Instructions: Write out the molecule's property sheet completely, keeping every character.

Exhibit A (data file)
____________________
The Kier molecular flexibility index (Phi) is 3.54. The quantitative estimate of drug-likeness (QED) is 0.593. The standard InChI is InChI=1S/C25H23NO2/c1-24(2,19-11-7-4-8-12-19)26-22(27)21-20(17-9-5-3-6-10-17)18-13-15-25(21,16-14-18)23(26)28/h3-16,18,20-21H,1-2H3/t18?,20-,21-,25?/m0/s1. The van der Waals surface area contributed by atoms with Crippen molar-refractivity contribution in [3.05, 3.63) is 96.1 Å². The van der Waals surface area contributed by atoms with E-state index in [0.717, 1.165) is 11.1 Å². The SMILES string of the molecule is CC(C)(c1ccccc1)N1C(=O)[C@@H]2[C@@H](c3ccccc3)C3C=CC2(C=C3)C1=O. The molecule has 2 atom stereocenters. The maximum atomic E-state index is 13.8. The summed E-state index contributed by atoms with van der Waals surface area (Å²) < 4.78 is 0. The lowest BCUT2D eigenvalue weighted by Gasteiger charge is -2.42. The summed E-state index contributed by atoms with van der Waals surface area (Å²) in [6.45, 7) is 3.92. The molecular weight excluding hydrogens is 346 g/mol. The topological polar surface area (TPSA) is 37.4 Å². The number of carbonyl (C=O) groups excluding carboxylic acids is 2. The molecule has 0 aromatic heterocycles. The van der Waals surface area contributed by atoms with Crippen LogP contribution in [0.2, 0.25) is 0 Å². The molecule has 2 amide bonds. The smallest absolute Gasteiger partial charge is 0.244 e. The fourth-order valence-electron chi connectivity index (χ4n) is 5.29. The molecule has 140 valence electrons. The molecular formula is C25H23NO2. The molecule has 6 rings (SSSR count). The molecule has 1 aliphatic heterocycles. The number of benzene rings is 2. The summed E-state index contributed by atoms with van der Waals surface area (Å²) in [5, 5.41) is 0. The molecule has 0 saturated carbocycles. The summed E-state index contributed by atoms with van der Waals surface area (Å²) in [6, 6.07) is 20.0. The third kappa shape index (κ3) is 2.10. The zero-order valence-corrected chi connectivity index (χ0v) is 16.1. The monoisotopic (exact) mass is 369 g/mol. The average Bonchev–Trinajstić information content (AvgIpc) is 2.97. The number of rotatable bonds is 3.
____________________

The Kier molecular flexibility index (Phi) is 3.54. The quantitative estimate of drug-likeness (QED) is 0.593. The standard InChI is InChI=1S/C25H23NO2/c1-24(2,19-11-7-4-8-12-19)26-22(27)21-20(17-9-5-3-6-10-17)18-13-15-25(21,16-14-18)23(26)28/h3-16,18,20-21H,1-2H3/t18?,20-,21-,25?/m0/s1. The van der Waals surface area contributed by atoms with Crippen molar-refractivity contribution in [3.05, 3.63) is 96.1 Å². The van der Waals surface area contributed by atoms with E-state index in [0.717, 1.165) is 11.1 Å². The SMILES string of the molecule is CC(C)(c1ccccc1)N1C(=O)[C@@H]2[C@@H](c3ccccc3)C3C=CC2(C=C3)C1=O. The molecule has 2 atom stereocenters. The maximum atomic E-state index is 13.8. The summed E-state index contributed by atoms with van der Waals surface area (Å²) < 4.78 is 0. The lowest BCUT2D eigenvalue weighted by Gasteiger charge is -2.42. The summed E-state index contributed by atoms with van der Waals surface area (Å²) in [6.45, 7) is 3.92. The molecular weight excluding hydrogens is 346 g/mol. The topological polar surface area (TPSA) is 37.4 Å². The number of carbonyl (C=O) groups excluding carboxylic acids is 2. The molecule has 0 aromatic heterocycles. The van der Waals surface area contributed by atoms with Crippen LogP contribution in [0.2, 0.25) is 0 Å². The molecule has 2 amide bonds. The smallest absolute Gasteiger partial charge is 0.244 e. The fourth-order valence-electron chi connectivity index (χ4n) is 5.29. The molecule has 140 valence electrons. The molecular formula is C25H23NO2. The molecule has 6 rings (SSSR count). The molecule has 1 aliphatic heterocycles. The number of benzene rings is 2. The summed E-state index contributed by atoms with van der Waals surface area (Å²) in [5, 5.41) is 0. The molecule has 0 saturated carbocycles. The summed E-state index contributed by atoms with van der Waals surface area (Å²) in [6, 6.07) is 20.0. The third kappa shape index (κ3) is 2.10. The zero-order valence-corrected chi connectivity index (χ0v) is 16.1. The monoisotopic (exact) mass is 369 g/mol. The average Bonchev–Trinajstić information content (AvgIpc) is 2.97. The number of rotatable bonds is 3.